Then there are the displays. If you can't push them back to about 20 degrees off vertical, they're too cumbersome for lap work. Another issue in the cumbersome category are two-in-ones with power buttons on the side; I invariably turn off the power while rotating them. Along those lines, I hate side power buttons that are so flush with the surface that they're hard to find and press.

Sarah Tew/CNET

Josh Goldman's pet peeve: Proprietary port problems 

Proprietary power connectors just need to go away. Most companies have thankfully moved to USB-C for power on many models, but it's time for them all to make the switch on all laptops (power-hungry gaming and content-creation machines aside).   

Speaking of USB-C, I'm not a fan of the disappearing connections available on mainstream laptops in favor of dongles and adapters. I want less to carry around with me -- not more -- and it's just a miserable experience to not be able to connect directly to an external display or Ethernet. And if you make a laptop with a color-accurate display and discrete graphics, it should also have an SD card reader. 

My biggest pet peeve, though, is messing with the keyboard layout and key size. I'm a touch typist and few things are more frustrating than reaching for the left shift key and hitting an up arrow instead, or reaching for the backspace only to put a bunch of equals symbols in my sentence. 

Fox Van Allen/CNET

Scott Stein's pet peeve: Custom keycaps, please 

Why can't I replace the keys on a laptop? Keyboards are so... key... to laptops, it's crazy that the keys are basically bonded to the frame. 

There are some laptops that offer swappable keyboards or magnetically-attached accessories. But keyboards should be as easy to snap on or replace as Nintendo's Joy-Cons are to the Switch. It would minimize breakdowns, offer options (Mechanical! Thin keys! Crazy LED screen keys!), and just make me less stressed.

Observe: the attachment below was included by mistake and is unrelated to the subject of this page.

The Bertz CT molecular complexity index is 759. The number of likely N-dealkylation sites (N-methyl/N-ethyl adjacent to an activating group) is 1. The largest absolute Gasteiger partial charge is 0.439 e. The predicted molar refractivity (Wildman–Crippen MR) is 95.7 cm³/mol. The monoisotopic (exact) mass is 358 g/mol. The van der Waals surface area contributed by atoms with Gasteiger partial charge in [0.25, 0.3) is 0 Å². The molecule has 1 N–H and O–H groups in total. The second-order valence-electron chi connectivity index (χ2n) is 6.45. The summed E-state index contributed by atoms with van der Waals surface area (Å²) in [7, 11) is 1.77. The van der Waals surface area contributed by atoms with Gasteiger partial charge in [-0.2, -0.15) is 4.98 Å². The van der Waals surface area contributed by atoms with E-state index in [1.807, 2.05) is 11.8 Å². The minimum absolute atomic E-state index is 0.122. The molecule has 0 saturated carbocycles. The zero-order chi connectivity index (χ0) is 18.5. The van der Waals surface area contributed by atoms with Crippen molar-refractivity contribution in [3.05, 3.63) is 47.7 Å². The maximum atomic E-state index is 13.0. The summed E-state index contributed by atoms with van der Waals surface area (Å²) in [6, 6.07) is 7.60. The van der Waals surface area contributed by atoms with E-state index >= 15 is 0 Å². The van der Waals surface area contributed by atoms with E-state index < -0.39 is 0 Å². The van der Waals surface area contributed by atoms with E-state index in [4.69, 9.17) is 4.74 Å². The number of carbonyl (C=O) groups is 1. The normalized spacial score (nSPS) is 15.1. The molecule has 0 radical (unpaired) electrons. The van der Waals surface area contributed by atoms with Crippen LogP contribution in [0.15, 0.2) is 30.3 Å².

Stephen Shankland's pet peeves: Apple missing delete key

Apple does a lot of things right when it comes to laptops -- its trackpads are second to none -- but for goodness sake, give me a forward-delete key. Fn-Backspace is an awkward combination for deleting text to the right of my cursor. It's something I do hundreds of times every day. My workaround is to use Karabiner to remap the option key on the right side of my MacBook keyboard into forward delete. If Apple can't find a way to shoehorn a forward-delete key in, I'd happily sacrifice keys for tilde, slashes, brackets, equals or caps lock.

I'm delighted Apple got the memo that we want our inverted-T arrow keys back, though. It's so much easier to feel your way around with half-height left and right arrows. Now Google , Microsoft and everybody else with full-size left and right arrows need to follow suit.

I'm all for innovation, but not so it stops me from using my laptop on my lap. When you're putting CPUs and batteries and other heavy components in the screen, laptops on my lap are prone to tipping over backward. Kickstands are awful for the same reason. I'd need femurs about 6 inches longer to keep the Google Pixel Slate screen upright.